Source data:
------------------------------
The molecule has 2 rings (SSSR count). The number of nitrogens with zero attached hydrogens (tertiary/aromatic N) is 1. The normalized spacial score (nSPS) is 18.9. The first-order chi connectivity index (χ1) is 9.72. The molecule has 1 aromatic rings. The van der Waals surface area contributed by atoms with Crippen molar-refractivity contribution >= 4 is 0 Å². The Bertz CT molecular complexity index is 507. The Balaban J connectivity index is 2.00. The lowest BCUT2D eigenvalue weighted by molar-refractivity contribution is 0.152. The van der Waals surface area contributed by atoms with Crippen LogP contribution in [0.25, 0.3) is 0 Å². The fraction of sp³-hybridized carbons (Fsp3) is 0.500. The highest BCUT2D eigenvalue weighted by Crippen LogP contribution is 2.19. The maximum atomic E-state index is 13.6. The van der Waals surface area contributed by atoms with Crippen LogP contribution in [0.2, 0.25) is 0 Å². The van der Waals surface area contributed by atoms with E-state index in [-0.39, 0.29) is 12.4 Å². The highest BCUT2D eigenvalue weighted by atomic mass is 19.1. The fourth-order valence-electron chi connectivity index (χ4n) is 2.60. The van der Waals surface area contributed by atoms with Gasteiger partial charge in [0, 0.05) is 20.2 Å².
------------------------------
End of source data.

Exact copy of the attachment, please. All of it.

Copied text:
The molecule has 2 rings (SSSR count). The number of nitrogens with zero attached hydrogens (tertiary/aromatic N) is 1. The normalized spacial score (nSPS) is 18.9. The first-order chi connectivity index (χ1) is 9.72. The molecule has 1 aromatic rings. The van der Waals surface area contributed by atoms with Crippen molar-refractivity contribution >= 4 is 0 Å². The Bertz CT molecular complexity index is 507. The Balaban J connectivity index is 2.00. The lowest BCUT2D eigenvalue weighted by molar-refractivity contribution is 0.152. The van der Waals surface area contributed by atoms with Crippen LogP contribution in [0.25, 0.3) is 0 Å². The fraction of sp³-hybridized carbons (Fsp3) is 0.500. The highest BCUT2D eigenvalue weighted by Crippen LogP contribution is 2.19. The maximum atomic E-state index is 13.6. The van der Waals surface area contributed by atoms with Crippen LogP contribution in [0.2, 0.25) is 0 Å². The van der Waals surface area contributed by atoms with E-state index in [-0.39, 0.29) is 12.4 Å². The highest BCUT2D eigenvalue weighted by atomic mass is 19.1. The fourth-order valence-electron chi connectivity index (χ4n) is 2.60. The van der Waals surface area contributed by atoms with Gasteiger partial charge in [0, 0.05) is 20.2 Å².